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2021 Jeep Grand Cherokee L starts at $37,000

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Many SUV fans and Jeep fans are excited to hear that an all-new three-row Grand Cherokee was coming. Jeep has officially announced the starting prices for the all-new 2021 Jeep Grand Cherokee L line, including the entry-level Laredo, Limited, Overland, and Summit models. This vehicle marks the first three-row Grand Cherokee Jeep has ever offered.

The Laredo trim will start at $36,995 and promises a host of standard safety features. Standard features include adaptive cruise control and blind-spot monitoring along with all new LED exterior lighting, leather-wrapped steering wheel, tip and slide second-row seats, and a 10.25-inch frameless digital driver cluster with customizable menu options.

The next step up the ladder is the Limited model starting at $43,995. It includes Capri leather seats, a heated steering wheel, standard heated seats in the first two rows, remote start, and a power liftgate. The Overland model starts at $52,995, and 4×4 versions of this model include the Jeep Quadra-Trac II system and a unique Overland appearance.

Overland models get Nappa leather seats and door panels, standard ventilated front seats, premium navigation, LED ambient lighting, length adjustable front-row cushions, hands-free foot-activated power liftgate, and a dual-pane sunroof. Overland buyers can also opt for the optional Trail Rated-Road Group on 4×4 versions that adds skid plates, electronic limited-slip differential, 18-inch wheels, and all-season tires.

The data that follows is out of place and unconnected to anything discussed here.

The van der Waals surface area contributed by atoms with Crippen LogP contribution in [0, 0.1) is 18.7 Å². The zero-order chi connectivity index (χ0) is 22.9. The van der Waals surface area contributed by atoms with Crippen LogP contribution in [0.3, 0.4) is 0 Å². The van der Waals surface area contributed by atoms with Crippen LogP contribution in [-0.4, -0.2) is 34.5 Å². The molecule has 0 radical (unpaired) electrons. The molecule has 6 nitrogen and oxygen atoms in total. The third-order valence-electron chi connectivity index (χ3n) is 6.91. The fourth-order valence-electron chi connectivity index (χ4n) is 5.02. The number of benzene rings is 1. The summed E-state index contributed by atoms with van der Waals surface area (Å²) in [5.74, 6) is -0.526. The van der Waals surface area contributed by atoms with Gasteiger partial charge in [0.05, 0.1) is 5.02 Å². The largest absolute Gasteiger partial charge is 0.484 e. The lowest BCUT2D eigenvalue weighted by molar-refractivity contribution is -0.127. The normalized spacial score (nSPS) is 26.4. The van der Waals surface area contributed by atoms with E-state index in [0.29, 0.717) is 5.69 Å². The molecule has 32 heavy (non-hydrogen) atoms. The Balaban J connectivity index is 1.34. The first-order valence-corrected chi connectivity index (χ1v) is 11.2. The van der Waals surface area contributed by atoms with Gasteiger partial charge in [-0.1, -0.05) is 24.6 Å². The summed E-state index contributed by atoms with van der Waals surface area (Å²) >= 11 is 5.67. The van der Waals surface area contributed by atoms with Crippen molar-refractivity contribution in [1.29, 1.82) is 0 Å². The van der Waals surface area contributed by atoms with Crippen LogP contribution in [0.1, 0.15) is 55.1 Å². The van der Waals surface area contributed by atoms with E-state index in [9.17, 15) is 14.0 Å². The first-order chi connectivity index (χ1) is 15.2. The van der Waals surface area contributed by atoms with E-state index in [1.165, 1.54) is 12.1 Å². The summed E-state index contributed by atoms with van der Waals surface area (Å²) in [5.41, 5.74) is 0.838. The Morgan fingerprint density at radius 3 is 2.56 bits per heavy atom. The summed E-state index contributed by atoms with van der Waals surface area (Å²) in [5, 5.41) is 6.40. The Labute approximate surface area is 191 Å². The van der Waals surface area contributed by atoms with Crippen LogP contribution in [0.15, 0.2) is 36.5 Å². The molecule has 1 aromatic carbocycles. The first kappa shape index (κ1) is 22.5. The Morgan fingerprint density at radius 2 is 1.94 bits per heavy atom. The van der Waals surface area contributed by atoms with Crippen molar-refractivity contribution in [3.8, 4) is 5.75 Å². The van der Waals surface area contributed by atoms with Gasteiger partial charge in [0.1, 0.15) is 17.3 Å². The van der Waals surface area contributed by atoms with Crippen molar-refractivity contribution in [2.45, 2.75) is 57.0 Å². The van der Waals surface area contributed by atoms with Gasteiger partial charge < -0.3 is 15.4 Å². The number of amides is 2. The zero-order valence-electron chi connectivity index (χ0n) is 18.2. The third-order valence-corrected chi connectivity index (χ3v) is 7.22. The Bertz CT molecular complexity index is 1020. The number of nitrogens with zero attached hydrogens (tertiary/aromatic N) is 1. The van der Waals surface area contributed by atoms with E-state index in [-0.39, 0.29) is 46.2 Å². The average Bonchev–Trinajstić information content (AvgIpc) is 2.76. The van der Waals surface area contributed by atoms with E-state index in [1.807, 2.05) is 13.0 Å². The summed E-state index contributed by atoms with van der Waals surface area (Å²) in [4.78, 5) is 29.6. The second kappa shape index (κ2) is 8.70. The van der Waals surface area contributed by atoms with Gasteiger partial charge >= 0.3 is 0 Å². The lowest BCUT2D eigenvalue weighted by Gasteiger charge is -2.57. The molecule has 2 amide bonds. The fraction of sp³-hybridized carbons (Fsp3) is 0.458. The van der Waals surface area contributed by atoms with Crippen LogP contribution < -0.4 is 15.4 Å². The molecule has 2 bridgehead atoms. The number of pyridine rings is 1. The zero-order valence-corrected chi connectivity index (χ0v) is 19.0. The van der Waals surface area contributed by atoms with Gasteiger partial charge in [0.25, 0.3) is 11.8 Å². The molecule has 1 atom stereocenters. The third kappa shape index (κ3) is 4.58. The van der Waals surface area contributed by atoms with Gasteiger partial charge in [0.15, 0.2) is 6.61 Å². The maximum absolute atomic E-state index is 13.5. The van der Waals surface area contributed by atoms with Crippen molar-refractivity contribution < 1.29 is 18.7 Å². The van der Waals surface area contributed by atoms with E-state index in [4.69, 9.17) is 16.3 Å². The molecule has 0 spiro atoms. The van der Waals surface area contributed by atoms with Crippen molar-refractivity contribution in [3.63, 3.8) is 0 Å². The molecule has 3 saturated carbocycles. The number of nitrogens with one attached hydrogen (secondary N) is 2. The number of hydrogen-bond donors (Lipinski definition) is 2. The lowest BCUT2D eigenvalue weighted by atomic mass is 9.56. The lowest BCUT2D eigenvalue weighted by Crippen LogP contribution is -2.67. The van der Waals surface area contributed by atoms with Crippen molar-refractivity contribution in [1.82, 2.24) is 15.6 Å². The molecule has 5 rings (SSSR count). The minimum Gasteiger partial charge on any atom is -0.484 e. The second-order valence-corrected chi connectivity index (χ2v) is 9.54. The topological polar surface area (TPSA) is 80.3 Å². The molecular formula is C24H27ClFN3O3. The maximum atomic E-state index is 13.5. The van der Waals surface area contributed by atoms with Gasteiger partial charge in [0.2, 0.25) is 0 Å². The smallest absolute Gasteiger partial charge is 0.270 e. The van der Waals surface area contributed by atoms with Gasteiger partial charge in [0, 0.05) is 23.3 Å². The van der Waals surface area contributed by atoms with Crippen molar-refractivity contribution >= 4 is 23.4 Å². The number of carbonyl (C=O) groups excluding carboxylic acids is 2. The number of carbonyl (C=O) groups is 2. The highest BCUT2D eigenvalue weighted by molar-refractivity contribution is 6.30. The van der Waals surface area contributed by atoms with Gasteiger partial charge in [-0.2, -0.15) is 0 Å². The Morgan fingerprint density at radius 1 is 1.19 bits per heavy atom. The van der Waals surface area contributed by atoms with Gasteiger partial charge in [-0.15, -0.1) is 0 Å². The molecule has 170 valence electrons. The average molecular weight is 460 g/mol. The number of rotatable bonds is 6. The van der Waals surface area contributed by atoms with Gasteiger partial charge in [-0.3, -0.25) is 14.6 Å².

The Summit model starts at $56,995 and packs quilted leather seats, real wood veneers, 16-way adjustable front-row seats, and much more. The Summit Reserve starts at $61,995 and features quilted Palermo leather, open-pore waxed walnut wood trim, ventilated second-row seats, and a 950 Watt McIntosh audio system. None of the MSRP’s include the $1695 destination charge.

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The Hyundai Ioniq 5’s cleverest trick happens when the EV is standing still

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The 2021 Hyundai Ioniq 5 may be the automaker’s most dramatic – and appealing – production EV so far, but it’s the technology the automaker is pushing for when the electric hatchback is standing still that gives a taste of what’s to come. Announced earlier this week, the Ioniq 5 adopts a distinctly retro-futuristic aesthetic with its sharp creases and segmented LED lights.

At the front, the squared-off headlamps squint out from under a frowning hood edge. EVs often do away with a traditional grille – since the cooling needs are in different areas to those of internal combustion vehicles – but Hyundai has still applied one for design reasons, and with great result.

Cleanly fared-in bumpers and that sharp Z-shaped zigzag side crease lead around to a tapering hatchback rear. There, the rectangular light graphic makes another appearance, but without looking like there’s been a compromise in practicality with the tailgate opening. Factor in wheels that luxe sibling Genesis could be proud of, and you have a real looker of an EV.

According to Hyundai, we can expect a 72.6 kWh battery and either front-wheel drive or all-wheel drive for the US-spec Ioniq 5. 350 kW DC fast charging means a 5-percent to 80-percent top-up in under 20 minutes, assuming you can find a sufficiently-speedy charger. In the AWD version, with 302 horsepower and 446 lb-ft of torque, figure on 0-60 mph in 5.2 seconds.